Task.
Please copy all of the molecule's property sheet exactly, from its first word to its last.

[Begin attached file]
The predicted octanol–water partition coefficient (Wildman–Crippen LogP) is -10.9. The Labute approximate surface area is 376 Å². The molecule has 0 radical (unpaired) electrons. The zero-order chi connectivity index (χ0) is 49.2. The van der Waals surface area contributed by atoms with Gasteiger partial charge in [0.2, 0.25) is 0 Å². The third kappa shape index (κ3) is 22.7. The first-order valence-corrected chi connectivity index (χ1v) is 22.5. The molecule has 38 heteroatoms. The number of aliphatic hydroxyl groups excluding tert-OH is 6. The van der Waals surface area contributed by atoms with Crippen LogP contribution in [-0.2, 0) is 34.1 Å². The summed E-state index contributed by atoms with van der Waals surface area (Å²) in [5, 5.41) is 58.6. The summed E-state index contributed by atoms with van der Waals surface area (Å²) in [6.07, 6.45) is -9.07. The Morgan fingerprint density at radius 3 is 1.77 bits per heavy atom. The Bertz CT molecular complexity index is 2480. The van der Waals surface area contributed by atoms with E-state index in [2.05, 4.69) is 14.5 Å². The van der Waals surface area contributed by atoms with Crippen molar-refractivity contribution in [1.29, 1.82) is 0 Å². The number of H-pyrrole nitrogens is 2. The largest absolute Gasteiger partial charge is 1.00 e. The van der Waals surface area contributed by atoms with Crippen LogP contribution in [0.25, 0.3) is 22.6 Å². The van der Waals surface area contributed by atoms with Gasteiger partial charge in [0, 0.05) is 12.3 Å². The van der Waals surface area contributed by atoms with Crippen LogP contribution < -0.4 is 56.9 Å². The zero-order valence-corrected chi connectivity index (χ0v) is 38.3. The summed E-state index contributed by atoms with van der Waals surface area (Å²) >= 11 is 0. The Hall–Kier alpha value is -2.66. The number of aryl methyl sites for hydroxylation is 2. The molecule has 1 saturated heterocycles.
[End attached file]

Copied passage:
The predicted octanol–water partition coefficient (Wildman–Crippen LogP) is -10.9. The Labute approximate surface area is 376 Å². The molecule has 0 radical (unpaired) electrons. The zero-order chi connectivity index (χ0) is 49.2. The van der Waals surface area contributed by atoms with Gasteiger partial charge in [0.2, 0.25) is 0 Å². The third kappa shape index (κ3) is 22.7. The first-order valence-corrected chi connectivity index (χ1v) is 22.5. The molecule has 38 heteroatoms. The number of aliphatic hydroxyl groups excluding tert-OH is 6. The van der Waals surface area contributed by atoms with Crippen LogP contribution in [-0.2, 0) is 34.1 Å². The summed E-state index contributed by atoms with van der Waals surface area (Å²) in [5, 5.41) is 58.6. The summed E-state index contributed by atoms with van der Waals surface area (Å²) in [6.07, 6.45) is -9.07. The Morgan fingerprint density at radius 3 is 1.77 bits per heavy atom. The Bertz CT molecular complexity index is 2480. The van der Waals surface area contributed by atoms with E-state index in [2.05, 4.69) is 14.5 Å². The van der Waals surface area contributed by atoms with Crippen molar-refractivity contribution in [1.29, 1.82) is 0 Å². The number of H-pyrrole nitrogens is 2. The largest absolute Gasteiger partial charge is 1.00 e. The van der Waals surface area contributed by atoms with Crippen LogP contribution in [0.25, 0.3) is 22.6 Å². The van der Waals surface area contributed by atoms with Gasteiger partial charge in [0, 0.05) is 12.3 Å². The van der Waals surface area contributed by atoms with Crippen LogP contribution < -0.4 is 56.9 Å². The zero-order valence-corrected chi connectivity index (χ0v) is 38.3. The summed E-state index contributed by atoms with van der Waals surface area (Å²) >= 11 is 0. The Hall–Kier alpha value is -2.66. The number of aryl methyl sites for hydroxylation is 2. The molecule has 1 saturated heterocycles.